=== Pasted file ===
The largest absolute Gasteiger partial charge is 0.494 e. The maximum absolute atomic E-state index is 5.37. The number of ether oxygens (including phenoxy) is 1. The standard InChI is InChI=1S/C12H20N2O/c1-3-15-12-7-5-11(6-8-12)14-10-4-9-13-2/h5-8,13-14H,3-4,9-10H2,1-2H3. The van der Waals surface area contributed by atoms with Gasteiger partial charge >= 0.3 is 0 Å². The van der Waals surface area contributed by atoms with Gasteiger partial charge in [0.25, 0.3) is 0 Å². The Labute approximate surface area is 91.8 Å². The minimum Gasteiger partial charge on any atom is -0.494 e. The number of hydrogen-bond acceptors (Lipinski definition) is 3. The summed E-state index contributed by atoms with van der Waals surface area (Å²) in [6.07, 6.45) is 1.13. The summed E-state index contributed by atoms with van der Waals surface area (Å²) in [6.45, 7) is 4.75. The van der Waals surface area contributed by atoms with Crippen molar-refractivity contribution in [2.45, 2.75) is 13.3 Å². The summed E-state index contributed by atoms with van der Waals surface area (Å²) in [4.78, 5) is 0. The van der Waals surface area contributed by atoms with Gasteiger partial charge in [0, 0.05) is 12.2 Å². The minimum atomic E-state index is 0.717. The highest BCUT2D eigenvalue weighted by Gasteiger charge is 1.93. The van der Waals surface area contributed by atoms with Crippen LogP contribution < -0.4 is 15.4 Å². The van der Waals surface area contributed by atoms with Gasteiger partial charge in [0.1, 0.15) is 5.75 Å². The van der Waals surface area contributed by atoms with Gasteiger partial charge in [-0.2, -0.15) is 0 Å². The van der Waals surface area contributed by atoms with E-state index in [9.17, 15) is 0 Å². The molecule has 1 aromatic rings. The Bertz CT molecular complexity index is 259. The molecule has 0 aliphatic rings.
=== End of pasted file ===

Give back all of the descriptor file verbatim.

The largest absolute Gasteiger partial charge is 0.494 e. The maximum absolute atomic E-state index is 5.37. The number of ether oxygens (including phenoxy) is 1. The standard InChI is InChI=1S/C12H20N2O/c1-3-15-12-7-5-11(6-8-12)14-10-4-9-13-2/h5-8,13-14H,3-4,9-10H2,1-2H3. The van der Waals surface area contributed by atoms with Gasteiger partial charge >= 0.3 is 0 Å². The van der Waals surface area contributed by atoms with Gasteiger partial charge in [0.25, 0.3) is 0 Å². The Labute approximate surface area is 91.8 Å². The minimum Gasteiger partial charge on any atom is -0.494 e. The number of hydrogen-bond acceptors (Lipinski definition) is 3. The summed E-state index contributed by atoms with van der Waals surface area (Å²) in [6.07, 6.45) is 1.13. The summed E-state index contributed by atoms with van der Waals surface area (Å²) in [6.45, 7) is 4.75. The van der Waals surface area contributed by atoms with Crippen molar-refractivity contribution in [2.45, 2.75) is 13.3 Å². The summed E-state index contributed by atoms with van der Waals surface area (Å²) in [4.78, 5) is 0. The van der Waals surface area contributed by atoms with Gasteiger partial charge in [0, 0.05) is 12.2 Å². The minimum atomic E-state index is 0.717. The highest BCUT2D eigenvalue weighted by Gasteiger charge is 1.93. The van der Waals surface area contributed by atoms with Crippen LogP contribution < -0.4 is 15.4 Å². The van der Waals surface area contributed by atoms with Gasteiger partial charge in [0.1, 0.15) is 5.75 Å². The van der Waals surface area contributed by atoms with Gasteiger partial charge in [-0.2, -0.15) is 0 Å². The van der Waals surface area contributed by atoms with E-state index in [9.17, 15) is 0 Å². The molecule has 1 aromatic rings. The Bertz CT molecular complexity index is 259. The molecule has 0 aliphatic rings.